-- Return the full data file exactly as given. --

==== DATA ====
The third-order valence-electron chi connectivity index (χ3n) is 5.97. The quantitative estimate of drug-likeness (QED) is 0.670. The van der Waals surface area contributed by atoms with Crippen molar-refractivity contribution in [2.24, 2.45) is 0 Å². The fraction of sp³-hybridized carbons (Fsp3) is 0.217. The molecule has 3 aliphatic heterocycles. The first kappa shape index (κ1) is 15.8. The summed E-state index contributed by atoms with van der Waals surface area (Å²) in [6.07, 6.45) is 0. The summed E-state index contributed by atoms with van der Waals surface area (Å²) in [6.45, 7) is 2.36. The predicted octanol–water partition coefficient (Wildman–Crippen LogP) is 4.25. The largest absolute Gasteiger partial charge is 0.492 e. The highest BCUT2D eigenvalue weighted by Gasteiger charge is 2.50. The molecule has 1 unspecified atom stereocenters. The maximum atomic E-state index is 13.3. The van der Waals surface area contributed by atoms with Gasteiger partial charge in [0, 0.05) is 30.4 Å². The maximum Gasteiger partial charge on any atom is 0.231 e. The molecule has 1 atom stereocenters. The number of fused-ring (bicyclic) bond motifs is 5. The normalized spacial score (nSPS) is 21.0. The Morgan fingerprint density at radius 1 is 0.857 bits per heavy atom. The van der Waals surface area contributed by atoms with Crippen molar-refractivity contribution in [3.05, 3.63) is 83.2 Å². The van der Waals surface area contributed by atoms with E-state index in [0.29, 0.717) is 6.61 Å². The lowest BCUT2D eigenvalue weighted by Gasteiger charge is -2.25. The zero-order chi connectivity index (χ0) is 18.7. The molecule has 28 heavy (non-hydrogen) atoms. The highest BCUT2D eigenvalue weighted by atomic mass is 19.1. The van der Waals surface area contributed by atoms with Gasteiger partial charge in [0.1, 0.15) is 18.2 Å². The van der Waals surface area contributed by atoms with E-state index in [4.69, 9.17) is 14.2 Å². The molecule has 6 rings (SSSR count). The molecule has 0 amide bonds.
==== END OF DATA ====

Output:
The third-order valence-electron chi connectivity index (χ3n) is 5.97. The quantitative estimate of drug-likeness (QED) is 0.670. The van der Waals surface area contributed by atoms with Crippen molar-refractivity contribution in [2.24, 2.45) is 0 Å². The fraction of sp³-hybridized carbons (Fsp3) is 0.217. The molecule has 3 aliphatic heterocycles. The first kappa shape index (κ1) is 15.8. The summed E-state index contributed by atoms with van der Waals surface area (Å²) in [6.07, 6.45) is 0. The summed E-state index contributed by atoms with van der Waals surface area (Å²) in [6.45, 7) is 2.36. The predicted octanol–water partition coefficient (Wildman–Crippen LogP) is 4.25. The largest absolute Gasteiger partial charge is 0.492 e. The highest BCUT2D eigenvalue weighted by Gasteiger charge is 2.50. The molecule has 1 unspecified atom stereocenters. The maximum atomic E-state index is 13.3. The van der Waals surface area contributed by atoms with Gasteiger partial charge in [0, 0.05) is 30.4 Å². The maximum Gasteiger partial charge on any atom is 0.231 e. The molecule has 1 atom stereocenters. The number of fused-ring (bicyclic) bond motifs is 5. The normalized spacial score (nSPS) is 21.0. The Morgan fingerprint density at radius 1 is 0.857 bits per heavy atom. The van der Waals surface area contributed by atoms with Crippen molar-refractivity contribution in [3.05, 3.63) is 83.2 Å². The van der Waals surface area contributed by atoms with E-state index in [0.29, 0.717) is 6.61 Å². The lowest BCUT2D eigenvalue weighted by Gasteiger charge is -2.25. The zero-order chi connectivity index (χ0) is 18.7. The molecule has 28 heavy (non-hydrogen) atoms. The highest BCUT2D eigenvalue weighted by atomic mass is 19.1. The van der Waals surface area contributed by atoms with Gasteiger partial charge in [0.1, 0.15) is 18.2 Å². The van der Waals surface area contributed by atoms with E-state index in [4.69, 9.17) is 14.2 Å². The molecule has 6 rings (SSSR count). The molecule has 0 amide bonds.